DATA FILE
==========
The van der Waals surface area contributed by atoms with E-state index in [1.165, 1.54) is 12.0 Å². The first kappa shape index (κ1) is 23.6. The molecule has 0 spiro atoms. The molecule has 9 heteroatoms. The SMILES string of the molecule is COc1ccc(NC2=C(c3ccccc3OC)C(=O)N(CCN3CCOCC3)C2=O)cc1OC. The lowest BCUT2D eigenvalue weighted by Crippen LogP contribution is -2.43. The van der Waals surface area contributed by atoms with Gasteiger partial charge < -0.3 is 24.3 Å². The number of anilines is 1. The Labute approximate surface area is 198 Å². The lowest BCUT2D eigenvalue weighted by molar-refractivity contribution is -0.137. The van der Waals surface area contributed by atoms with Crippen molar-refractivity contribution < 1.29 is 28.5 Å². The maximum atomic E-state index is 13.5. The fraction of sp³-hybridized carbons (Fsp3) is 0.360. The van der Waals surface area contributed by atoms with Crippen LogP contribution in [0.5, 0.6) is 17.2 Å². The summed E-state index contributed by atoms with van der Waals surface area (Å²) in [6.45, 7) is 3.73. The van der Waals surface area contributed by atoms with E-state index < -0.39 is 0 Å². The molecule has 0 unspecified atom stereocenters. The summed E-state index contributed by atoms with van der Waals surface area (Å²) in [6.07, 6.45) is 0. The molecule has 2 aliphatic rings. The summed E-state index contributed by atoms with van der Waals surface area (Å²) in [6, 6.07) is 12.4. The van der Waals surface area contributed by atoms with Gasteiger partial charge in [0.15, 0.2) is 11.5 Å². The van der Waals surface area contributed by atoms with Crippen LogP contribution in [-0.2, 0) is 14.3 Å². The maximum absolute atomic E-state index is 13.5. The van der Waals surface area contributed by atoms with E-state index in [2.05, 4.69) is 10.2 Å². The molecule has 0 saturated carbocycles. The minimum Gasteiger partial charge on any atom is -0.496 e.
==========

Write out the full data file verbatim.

The van der Waals surface area contributed by atoms with E-state index in [1.165, 1.54) is 12.0 Å². The first kappa shape index (κ1) is 23.6. The molecule has 0 spiro atoms. The molecule has 9 heteroatoms. The SMILES string of the molecule is COc1ccc(NC2=C(c3ccccc3OC)C(=O)N(CCN3CCOCC3)C2=O)cc1OC. The lowest BCUT2D eigenvalue weighted by Crippen LogP contribution is -2.43. The van der Waals surface area contributed by atoms with Gasteiger partial charge < -0.3 is 24.3 Å². The number of anilines is 1. The Labute approximate surface area is 198 Å². The lowest BCUT2D eigenvalue weighted by molar-refractivity contribution is -0.137. The van der Waals surface area contributed by atoms with Crippen molar-refractivity contribution < 1.29 is 28.5 Å². The maximum atomic E-state index is 13.5. The fraction of sp³-hybridized carbons (Fsp3) is 0.360. The van der Waals surface area contributed by atoms with Crippen LogP contribution in [0.5, 0.6) is 17.2 Å². The summed E-state index contributed by atoms with van der Waals surface area (Å²) in [6.45, 7) is 3.73. The van der Waals surface area contributed by atoms with E-state index < -0.39 is 0 Å². The molecule has 0 unspecified atom stereocenters. The summed E-state index contributed by atoms with van der Waals surface area (Å²) in [6.07, 6.45) is 0. The molecule has 2 aliphatic rings. The summed E-state index contributed by atoms with van der Waals surface area (Å²) in [6, 6.07) is 12.4. The van der Waals surface area contributed by atoms with Gasteiger partial charge in [0.15, 0.2) is 11.5 Å². The van der Waals surface area contributed by atoms with Crippen LogP contribution in [-0.2, 0) is 14.3 Å². The maximum absolute atomic E-state index is 13.5. The van der Waals surface area contributed by atoms with E-state index in [2.05, 4.69) is 10.2 Å². The molecule has 0 saturated carbocycles. The minimum Gasteiger partial charge on any atom is -0.496 e.